Presentation: Avoiding Alerts Overload From Microservices



10:35am - 11:25am

Day of week:



Key Takeaways

  • Focus on the stuff that matters when it comes to developing Microservices
  • Understand how to build a system with support in mind
  • Understand practical approaches to optimizing alerts and the infrastracture to support them


Microservices can be a great way to work: the services are simple, you can use the right technology for the job, and deployments become smaller and less risky. Unfortunately, other things become more complex. You probably took some time to design a deployment pipeline and set up self-service provisioning, for example. But did the rest of your thinking about what “done” means catch up? Are you still setting up alerts, run books, and monitoring for each microservice as though it was a monolith?

Two years ago, a team at the FT started out building a microservices-based system from scratch. Their initial naive approach to monitoring meant that an underlying network issue could mean 20 people each receiving 10,000 alert emails overnight. With that volume, you can’t pick out the important stuff. In fact, your inbox is unusable unless you have everything filtered away where you’ll never see it. Furthermore, you have information radiators all over the place, but there’s always something flashing or the wrong colour. You can spend the whole day moving from one attention-grabbing screen to another.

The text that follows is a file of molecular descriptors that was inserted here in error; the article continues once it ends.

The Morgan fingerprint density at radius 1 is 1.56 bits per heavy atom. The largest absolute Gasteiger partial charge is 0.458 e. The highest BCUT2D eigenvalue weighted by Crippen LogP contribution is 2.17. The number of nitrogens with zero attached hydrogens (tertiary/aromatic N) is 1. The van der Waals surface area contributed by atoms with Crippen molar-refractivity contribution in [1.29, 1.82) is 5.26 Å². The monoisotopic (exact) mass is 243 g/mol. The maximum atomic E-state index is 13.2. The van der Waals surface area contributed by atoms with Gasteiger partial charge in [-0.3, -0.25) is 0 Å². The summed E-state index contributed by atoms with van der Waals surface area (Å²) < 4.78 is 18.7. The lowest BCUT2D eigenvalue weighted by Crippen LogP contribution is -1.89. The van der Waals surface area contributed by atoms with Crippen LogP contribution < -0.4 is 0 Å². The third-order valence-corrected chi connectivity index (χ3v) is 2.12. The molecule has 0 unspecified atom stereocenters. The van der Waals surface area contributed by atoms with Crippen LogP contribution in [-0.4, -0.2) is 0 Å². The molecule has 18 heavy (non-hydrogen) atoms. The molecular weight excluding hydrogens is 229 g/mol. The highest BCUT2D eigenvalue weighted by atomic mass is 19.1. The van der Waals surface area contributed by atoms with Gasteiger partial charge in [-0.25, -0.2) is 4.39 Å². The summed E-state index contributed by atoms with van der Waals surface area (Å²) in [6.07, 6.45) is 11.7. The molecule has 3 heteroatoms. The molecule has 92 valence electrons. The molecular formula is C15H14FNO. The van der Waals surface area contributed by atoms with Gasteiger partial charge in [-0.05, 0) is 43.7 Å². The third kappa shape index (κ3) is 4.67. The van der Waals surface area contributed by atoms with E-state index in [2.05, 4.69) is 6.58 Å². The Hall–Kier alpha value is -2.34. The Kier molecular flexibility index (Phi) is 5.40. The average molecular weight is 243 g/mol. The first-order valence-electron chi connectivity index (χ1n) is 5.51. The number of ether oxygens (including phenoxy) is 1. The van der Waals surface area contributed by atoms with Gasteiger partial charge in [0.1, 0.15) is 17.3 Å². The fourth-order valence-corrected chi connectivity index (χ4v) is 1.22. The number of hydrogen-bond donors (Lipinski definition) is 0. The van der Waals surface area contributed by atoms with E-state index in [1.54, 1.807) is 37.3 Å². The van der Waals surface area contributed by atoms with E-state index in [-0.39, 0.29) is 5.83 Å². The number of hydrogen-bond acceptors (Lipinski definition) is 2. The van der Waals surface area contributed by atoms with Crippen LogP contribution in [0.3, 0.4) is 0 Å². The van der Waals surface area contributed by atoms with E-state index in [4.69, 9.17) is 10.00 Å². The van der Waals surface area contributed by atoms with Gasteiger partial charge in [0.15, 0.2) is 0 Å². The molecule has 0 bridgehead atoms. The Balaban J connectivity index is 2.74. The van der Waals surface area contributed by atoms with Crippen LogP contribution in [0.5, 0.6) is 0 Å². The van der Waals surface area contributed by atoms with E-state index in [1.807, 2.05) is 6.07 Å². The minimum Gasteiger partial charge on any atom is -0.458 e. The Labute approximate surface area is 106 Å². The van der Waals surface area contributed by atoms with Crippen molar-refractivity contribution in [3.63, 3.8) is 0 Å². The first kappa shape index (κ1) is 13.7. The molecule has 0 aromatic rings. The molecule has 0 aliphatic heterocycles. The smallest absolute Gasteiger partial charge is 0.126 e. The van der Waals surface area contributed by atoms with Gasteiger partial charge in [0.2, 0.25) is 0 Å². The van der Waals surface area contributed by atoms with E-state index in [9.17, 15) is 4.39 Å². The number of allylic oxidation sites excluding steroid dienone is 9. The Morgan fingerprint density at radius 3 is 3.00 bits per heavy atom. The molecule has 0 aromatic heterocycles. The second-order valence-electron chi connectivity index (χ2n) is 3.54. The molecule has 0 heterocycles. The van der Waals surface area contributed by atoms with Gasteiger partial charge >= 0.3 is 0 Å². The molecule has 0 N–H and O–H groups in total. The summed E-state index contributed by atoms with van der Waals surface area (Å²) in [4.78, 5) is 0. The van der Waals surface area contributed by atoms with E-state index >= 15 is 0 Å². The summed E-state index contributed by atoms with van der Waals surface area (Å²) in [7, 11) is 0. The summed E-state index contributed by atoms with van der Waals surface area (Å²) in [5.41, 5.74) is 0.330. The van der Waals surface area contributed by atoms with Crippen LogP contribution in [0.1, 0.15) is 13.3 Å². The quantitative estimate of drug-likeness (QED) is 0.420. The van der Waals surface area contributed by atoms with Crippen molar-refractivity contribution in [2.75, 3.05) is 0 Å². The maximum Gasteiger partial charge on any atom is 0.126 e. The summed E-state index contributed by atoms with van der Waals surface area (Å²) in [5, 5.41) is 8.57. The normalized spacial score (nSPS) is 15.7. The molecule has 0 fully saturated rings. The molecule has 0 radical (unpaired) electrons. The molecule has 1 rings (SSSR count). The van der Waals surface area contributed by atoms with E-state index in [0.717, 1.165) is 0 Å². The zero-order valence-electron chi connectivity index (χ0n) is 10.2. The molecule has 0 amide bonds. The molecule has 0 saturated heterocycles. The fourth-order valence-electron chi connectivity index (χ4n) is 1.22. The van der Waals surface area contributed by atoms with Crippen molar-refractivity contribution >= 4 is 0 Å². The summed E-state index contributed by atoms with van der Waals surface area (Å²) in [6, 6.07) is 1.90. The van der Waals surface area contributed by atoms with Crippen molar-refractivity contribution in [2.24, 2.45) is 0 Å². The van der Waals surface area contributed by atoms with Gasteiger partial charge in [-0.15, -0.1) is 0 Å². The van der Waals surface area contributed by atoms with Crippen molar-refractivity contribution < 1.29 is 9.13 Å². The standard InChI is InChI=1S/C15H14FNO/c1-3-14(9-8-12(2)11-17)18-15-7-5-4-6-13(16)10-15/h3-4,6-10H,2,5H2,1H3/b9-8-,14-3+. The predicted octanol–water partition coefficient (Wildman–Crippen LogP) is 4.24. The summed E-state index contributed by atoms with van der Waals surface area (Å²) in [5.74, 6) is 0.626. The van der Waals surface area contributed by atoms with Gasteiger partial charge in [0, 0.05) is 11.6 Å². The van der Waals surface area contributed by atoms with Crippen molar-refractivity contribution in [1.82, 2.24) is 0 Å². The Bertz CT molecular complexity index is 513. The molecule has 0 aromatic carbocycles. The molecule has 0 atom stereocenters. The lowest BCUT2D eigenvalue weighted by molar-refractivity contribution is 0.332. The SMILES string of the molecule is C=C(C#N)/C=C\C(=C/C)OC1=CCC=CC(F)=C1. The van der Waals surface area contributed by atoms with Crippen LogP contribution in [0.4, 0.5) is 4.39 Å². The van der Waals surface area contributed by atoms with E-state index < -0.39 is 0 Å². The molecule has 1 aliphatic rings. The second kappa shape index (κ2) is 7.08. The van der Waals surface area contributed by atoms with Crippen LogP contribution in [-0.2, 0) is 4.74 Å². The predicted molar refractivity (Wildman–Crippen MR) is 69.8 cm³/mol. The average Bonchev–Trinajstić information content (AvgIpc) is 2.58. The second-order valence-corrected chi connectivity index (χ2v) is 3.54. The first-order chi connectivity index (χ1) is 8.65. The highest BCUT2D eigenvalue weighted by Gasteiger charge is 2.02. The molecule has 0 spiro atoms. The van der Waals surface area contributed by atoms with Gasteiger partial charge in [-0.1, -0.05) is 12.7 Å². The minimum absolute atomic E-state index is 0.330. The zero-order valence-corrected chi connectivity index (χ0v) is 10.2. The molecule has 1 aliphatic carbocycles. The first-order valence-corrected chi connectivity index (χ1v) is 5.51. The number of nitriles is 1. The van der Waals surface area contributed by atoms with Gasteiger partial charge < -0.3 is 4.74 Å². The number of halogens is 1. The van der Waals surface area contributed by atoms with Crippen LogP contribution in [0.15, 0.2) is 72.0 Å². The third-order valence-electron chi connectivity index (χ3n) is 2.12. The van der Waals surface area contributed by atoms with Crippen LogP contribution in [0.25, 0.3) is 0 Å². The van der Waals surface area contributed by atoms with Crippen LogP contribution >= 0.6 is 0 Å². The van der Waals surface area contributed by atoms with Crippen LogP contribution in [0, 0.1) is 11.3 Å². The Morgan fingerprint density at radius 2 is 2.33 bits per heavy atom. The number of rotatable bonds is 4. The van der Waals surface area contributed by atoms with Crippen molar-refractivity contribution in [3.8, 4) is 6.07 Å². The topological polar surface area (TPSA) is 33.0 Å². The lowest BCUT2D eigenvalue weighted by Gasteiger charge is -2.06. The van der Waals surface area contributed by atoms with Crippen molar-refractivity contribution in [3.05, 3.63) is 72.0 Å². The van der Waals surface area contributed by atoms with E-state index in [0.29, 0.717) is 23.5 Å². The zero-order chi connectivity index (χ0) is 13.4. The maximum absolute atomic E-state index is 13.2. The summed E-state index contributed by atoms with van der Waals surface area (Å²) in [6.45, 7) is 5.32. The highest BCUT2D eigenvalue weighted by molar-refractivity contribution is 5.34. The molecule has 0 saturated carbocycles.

That team now has over 150 microservices in production. So how they get themselves out of that mess and regain control of their inboxes and their time? First, you have to work out what’s important, and then you have to ruthlessly narrow down on that. You need to be able to see only the things you need to take action on in a way that tells you exactly what you need to do. Sarah shares how her team regained control and offers some tips and tricks.


What is the focus of your work today?

I’m the tech lead for the Content platform at the Financial Times. The platform handles publication of content from multiple content management systems, annotating that content with metadata via concept extraction and editorial curation, and making all of that information available via a set of APIs, so any product within the FT or outside that delivers our content has a stable base to build on.

As part of this work, we are completely revamping our metadata from a taxonomy based metadata - essentially, lists of terms in a variety of categories such as authors, people, companies - with an ontology based one, i.e. based on real things, with an ability to navigate the relationships between those things. As an example, in our new metadata, an author is a person who is a writer. This means we don’t have the same name appearing as a term within people, authors and brands (this is highly confusing to deal with) and gives us a lot more flexibility to show content based on that metadata.